1. The Initial Gaze
Man’s best friend could use a good eyeballing once in awhile-believe us, your dog won’t take it personally! In fact, giving him regular home eye exams will help keep you alert to any tearing, cloudiness or inflammation that may indicate a health problem. Check out the following ways to help keep your dog’s vision sharp-and that twinkle in his eyes.
Face your dog in a brightly lit area and look into his eyes. They should be clear and bright, and the area around the eyeball should be white. His pupils should be equal in size and there shouldn’t be tearing, discharge or any crust in the corners of his eyes.
2. A Closer Look
With your thumb, gently roll down your dog’s lower eyelid and look at the lining. It should be pink, not red or white.
3. What to Watch Out For
The following are signs that something may be wrong with one or both of your dog’s eyes:
Discharge & crusty gunk
Red or white eyelid linings
Cloudiness or change in eye color
Visible third eyelid
Unequal pupil sizes
4. A Clean Sweep
A gentle wipe with a damp cotton ball will help to keep your pooch’s eyes gunk-free. Wipe outward from the corner of the eye and be careful not to touch his eyeball-you don’t want to scratch the cornea. If your dog constantly suffers from runny eyes and discharge, please see your veterinarian. Your pet may have an infection.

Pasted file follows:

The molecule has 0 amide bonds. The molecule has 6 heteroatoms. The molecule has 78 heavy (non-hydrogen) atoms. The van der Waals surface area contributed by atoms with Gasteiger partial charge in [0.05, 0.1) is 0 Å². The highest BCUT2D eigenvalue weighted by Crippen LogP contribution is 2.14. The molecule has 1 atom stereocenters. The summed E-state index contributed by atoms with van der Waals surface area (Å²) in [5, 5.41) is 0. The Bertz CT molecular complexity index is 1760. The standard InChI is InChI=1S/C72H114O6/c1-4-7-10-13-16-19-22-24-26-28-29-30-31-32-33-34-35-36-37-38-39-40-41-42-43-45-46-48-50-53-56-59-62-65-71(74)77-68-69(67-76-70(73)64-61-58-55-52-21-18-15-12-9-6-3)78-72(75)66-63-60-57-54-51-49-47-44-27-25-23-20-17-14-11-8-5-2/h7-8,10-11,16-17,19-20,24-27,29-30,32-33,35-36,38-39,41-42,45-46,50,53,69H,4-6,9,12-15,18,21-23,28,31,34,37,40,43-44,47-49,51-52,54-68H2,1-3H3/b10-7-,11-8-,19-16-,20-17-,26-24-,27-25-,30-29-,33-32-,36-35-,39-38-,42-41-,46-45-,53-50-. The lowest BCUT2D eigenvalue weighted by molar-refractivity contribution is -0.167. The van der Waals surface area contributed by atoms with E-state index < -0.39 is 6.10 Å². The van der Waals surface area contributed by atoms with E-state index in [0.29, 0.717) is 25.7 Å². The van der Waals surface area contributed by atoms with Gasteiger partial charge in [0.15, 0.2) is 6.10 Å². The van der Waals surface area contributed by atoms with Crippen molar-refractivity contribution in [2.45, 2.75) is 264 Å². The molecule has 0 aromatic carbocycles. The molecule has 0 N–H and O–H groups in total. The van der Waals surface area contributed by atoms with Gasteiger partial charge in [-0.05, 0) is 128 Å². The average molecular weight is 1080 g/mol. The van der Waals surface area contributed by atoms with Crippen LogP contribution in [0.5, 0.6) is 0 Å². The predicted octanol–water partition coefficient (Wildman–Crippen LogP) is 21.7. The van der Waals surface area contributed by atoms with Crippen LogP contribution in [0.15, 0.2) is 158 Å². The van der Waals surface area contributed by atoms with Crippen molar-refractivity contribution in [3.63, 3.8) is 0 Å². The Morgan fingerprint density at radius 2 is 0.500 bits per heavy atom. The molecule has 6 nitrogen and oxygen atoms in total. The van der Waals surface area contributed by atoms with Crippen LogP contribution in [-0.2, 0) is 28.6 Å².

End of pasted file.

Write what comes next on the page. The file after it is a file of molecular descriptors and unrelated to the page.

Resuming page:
5. Control the Eye-Fro
Long-haired breeds can get eye damage if their locks aren’t tamed. Using scissors with rounded tips, carefully trim the hair around your dog’s eyes to keep his vision clear and prevent hairs from poking and scratching.
Soaps and topical medications can be major irritants. Make sure to protect your dog’s eyes before bathing him or applying ointments or flea-control formulas.
7. Driving Ms. Fluffy
Many a pooch loves the open road and the wind in her fur, but if debris or an insect touches her eye, she may suffer pain and a long-lasting injury. It’s much safer to drive with the windows only partially down and doggie’s head inside the vehicle. The wind can also dry out your dog’s eyes, possibly causing irritation and infection.
8. It’s in the Genes
Do a little research and find out if your dog’s breed is predisposed toward eye conditions, such as glaucoma or progressive retinal atrophy. Of course, your pet should have his eyes checked on annual vet visits, but knowing about possible inherited problems will help you take important precautions.
9. Eye-Catching Behavior
Watch your pooch’s body language-pawing or rubbing his eye area may alert you to possible problems.